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Brian R. Roberts

diplomat, editor, and author, was born in Manhattan to Henry and Nancy (Collins) Downing. His family operated an oyster business and restaurant, and his uncle was George Thomas Downing, a Rhode Island businessman and civil rights leader. Nothing is known of Henry Downing's education before he entered the U.S. Navy at age eighteen.

Serving from 1864 through 1865 he worked on three vessels, the North Carolina, Pawtuxet, and Winooski. Afterward he traveled widely, spending three years in Liberia, where his cousin, Hilary Johnson, later became president (1884–1892). In Liberia, Downing worked as secretary to the Liberian secretary of state. Upon his return to New York he reenlisted in the navy, serving from 1872 to 1875 on the Hartford in the Pacific.

After his discharge Downing again returned to New York City and married Isadora (maiden name unknown) on 8 ...

Article

Benjamin R. Justesen

lawyer, federal official, state legislator, and congressional aspirant, was the first of two sons born to a slave mother, Eliza Mabson, and her wealthy white owner, George W. Mabson, in Wilmington, North Carolina. He was educated at an early age in Massachusetts, where he resided until after the end of the Civil War. How George W. Mabson's father arranged to send his oldest son to Massachusetts in the early 1850s is not known, but presumably he either freed the light-skinned youth or smuggled him out of the state. From the age of eight, George reportedly lived with family friends in the Boston area, where he later worked as a waiter after the outbreak of the Civil War. On 15 February 1864 claiming to be eighteen years old George enlisted in the Union army joining the Fifth Massachusetts Colored Cavalry Regiment s Company G the ...

Article

Chandra M. Miller

Reconstruction politician and U.S. congressman, was born in Opelousas, Louisiana, the son of free blacks Richard Nash and Masie Cecile. He received little public school education and as a young man worked as a bricklayer in New Orleans.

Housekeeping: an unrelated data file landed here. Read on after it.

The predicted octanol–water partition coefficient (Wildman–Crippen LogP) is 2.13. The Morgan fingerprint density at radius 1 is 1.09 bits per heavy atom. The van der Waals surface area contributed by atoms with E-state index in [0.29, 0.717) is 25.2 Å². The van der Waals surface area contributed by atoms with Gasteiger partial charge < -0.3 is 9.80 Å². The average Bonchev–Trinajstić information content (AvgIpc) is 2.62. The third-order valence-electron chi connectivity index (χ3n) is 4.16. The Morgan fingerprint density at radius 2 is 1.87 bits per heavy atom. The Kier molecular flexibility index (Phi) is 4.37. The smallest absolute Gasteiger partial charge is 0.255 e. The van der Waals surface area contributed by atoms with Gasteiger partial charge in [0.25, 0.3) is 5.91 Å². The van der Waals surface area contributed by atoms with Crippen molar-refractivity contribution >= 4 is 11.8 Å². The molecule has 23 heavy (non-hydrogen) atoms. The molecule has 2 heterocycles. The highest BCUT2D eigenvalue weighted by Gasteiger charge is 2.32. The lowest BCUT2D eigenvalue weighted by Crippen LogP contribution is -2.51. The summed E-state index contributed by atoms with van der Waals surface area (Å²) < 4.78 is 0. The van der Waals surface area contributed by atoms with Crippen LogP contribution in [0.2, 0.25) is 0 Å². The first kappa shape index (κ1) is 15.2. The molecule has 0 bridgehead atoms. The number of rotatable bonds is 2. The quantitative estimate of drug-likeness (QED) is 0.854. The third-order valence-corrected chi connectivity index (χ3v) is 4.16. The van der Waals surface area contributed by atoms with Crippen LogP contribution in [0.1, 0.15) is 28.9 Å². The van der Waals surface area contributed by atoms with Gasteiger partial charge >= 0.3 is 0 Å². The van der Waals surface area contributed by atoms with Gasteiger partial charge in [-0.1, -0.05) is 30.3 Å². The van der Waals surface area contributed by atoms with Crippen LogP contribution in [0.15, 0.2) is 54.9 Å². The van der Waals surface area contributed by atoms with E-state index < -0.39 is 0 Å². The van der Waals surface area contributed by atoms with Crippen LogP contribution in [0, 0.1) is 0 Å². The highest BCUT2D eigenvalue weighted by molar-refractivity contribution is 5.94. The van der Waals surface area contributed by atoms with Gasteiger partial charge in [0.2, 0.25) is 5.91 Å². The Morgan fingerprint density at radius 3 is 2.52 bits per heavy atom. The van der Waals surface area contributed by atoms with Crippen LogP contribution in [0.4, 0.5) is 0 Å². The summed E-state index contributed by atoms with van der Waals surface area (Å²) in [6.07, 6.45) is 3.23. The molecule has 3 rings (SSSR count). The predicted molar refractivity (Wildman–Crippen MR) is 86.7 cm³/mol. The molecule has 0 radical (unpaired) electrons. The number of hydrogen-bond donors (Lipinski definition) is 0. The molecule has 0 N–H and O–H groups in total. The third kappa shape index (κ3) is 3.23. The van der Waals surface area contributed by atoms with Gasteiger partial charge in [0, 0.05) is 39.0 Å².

In 1863 nineteen-year-old Nash joined the Tenth Regiment of the Corps d'Afrique, later renamed the Eighty-second U.S. Colored Infantry. He joined the army as a private but was soon promoted to the rank of sergeant major. Nash's regiment fought at the Battle of Port Hudson, Louisiana, and was involved in the last infantry battle of the Civil War, the Battle of Fort Blakely, Alabama, in April 1865 While storming Fort Blakely Nash received wounds that cost him most of his right leg and earned him an honorable discharge Apparently about ten days before his discharge he received promotion to first lieutenant but the promotion was not approved His ...

Article

Eric S. Yellin

soldier, music historian, and government officeholder, was born to a slave woman named Letitia and her white owner, Richard S. Trotter, in Grand Gulf, Mississippi, near Vicksburg. After escape or manumission, Letitia settled with her children in the free city of Cincinnati around 1854. Trotter completed his secondary school education and attended the Albany Manual Labor University, near Hamilton, Ohio, where he majored in art and music. During his school vacations and summers he worked as a cabin boy on shipping boats running on the Ohio and Mississippi rivers. After graduating from Albany, Trotter taught school in Chillicothe, Ohio, until June 1863.

In that year Negro regiments were created for the Union army and he enlisted in Company K of the Fifty fifth Regiment of the Massachusetts Volunteer Infantry While in the army Trotter continued to teach holding class sessions for his fellow soldiers ...